The Concert Hall
Kennedy Center for the Performing Arts
Washington, DC, USA
Monday, January 10, 2005
© 2005 by George Jackson
Dance did well at the 20th annual mayoral arts awards for "the
District." Three of the eight top awards went to dance and more than
half the evening's entertainment was by dancers.
The mayor of Washington, the Honorable Anthony A. Williams, had come down
with a bad cold and "been tucked into bed" by his mother. It
was she who stood in for him and did so imperially, outfitted in a red
greatcoat. The first award, for Excellence in an Artistic Discipline,
was given twice. Modern dancer Dana Tai Soon Burgess and Washington Ballet
were the recipients. Mr. Burgess, wearing an elegant blue silk shirt-jacket
from the Far East, and Septime Webre, artistic director of Washington
Ballet, in a preppy jacket and blue jeans, contrasted in manner as well
as clothing. Mr. Burgess appeared pleased yet reserved; Mr. Webre bounded
onto the stage and was a node of energy.
The award for Outstanding Emerging Artist went to Nejla Y. Yatkin, modern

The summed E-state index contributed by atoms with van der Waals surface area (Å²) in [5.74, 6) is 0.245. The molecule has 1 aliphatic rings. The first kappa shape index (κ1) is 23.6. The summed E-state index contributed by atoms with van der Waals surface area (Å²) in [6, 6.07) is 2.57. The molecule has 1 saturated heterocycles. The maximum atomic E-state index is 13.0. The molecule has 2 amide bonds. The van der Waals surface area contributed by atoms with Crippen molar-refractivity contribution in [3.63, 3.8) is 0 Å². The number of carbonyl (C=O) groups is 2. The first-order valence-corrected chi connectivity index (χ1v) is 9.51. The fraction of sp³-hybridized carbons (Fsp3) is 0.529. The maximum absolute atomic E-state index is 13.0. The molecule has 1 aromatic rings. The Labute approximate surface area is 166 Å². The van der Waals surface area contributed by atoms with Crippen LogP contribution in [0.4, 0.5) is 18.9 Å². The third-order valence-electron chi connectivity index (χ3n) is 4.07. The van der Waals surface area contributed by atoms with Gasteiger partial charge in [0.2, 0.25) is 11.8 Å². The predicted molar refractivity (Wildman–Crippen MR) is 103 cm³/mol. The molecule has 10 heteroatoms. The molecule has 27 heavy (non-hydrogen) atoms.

dancer. The exotic Ms. Yatkin, who can stand in for the bust of Queen
Nefertiti, was dancing in another city and so her professor husband received
the honor for her.
The first performance was by four scantily clad chorus girls from the
DC Caribbean Carnival Dancers. They shook strategically placed fringes
and stalked on very high heels. Flamenco artist Anna Menendez followed.
A tight green gown gave her torso a composure against which her arms and
legs rebelled. DC Youth Ensemble combined African rhythms and military
marching in a punchy manner. The Culkin Irish Dancers melded tapping and
ballet into footwork that was like fine lace. The last dance number was
the Balcony pas de deux from Prokofiev's "Romeo and Juliet",
a MacMillanish mixture of yearning, catching, lifting and carrying; Runqiao
Du and Michele Jimenez rendered Mr. Webre's choreography seamlessly. She
looked a bit plump in her nightgown, yet deliciously pliant.
Highlights from the other arts included a reading to guitar accompaniment
by Dolores Kendrick, DC Poet Laureate and remarks about the necessity
of the arts by Leonard Slatkin, conductor of the National Symphony and
recipient of the Lifetime Achievement Award. There was lots of pop music
too, noise to my ears.
3, No. 3
January 19, 2005
©2005 by George Jackson
Sali Ann Kriegsman
Alexandra Tomalonis (Editor)
Kathrine Sorley Walker
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